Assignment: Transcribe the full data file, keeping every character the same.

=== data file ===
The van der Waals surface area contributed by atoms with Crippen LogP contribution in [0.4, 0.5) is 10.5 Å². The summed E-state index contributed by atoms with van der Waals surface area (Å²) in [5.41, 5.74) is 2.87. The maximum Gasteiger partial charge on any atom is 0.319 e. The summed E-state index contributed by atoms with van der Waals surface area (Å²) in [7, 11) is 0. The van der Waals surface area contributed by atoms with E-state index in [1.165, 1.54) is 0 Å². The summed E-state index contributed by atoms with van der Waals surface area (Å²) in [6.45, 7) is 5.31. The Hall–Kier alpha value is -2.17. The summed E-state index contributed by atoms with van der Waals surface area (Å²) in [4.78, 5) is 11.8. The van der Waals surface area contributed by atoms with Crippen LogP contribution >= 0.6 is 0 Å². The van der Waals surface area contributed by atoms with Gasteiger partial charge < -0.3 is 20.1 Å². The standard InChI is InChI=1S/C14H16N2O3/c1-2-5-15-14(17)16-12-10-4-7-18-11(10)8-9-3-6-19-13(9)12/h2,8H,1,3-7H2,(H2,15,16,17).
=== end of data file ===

The van der Waals surface area contributed by atoms with Crippen LogP contribution in [0.4, 0.5) is 10.5 Å². The summed E-state index contributed by atoms with van der Waals surface area (Å²) in [5.41, 5.74) is 2.87. The maximum Gasteiger partial charge on any atom is 0.319 e. The summed E-state index contributed by atoms with van der Waals surface area (Å²) in [7, 11) is 0. The van der Waals surface area contributed by atoms with E-state index in [1.165, 1.54) is 0 Å². The summed E-state index contributed by atoms with van der Waals surface area (Å²) in [6.45, 7) is 5.31. The Hall–Kier alpha value is -2.17. The summed E-state index contributed by atoms with van der Waals surface area (Å²) in [4.78, 5) is 11.8. The van der Waals surface area contributed by atoms with Crippen LogP contribution >= 0.6 is 0 Å². The van der Waals surface area contributed by atoms with Gasteiger partial charge < -0.3 is 20.1 Å². The standard InChI is InChI=1S/C14H16N2O3/c1-2-5-15-14(17)16-12-10-4-7-18-11(10)8-9-3-6-19-13(9)12/h2,8H,1,3-7H2,(H2,15,16,17).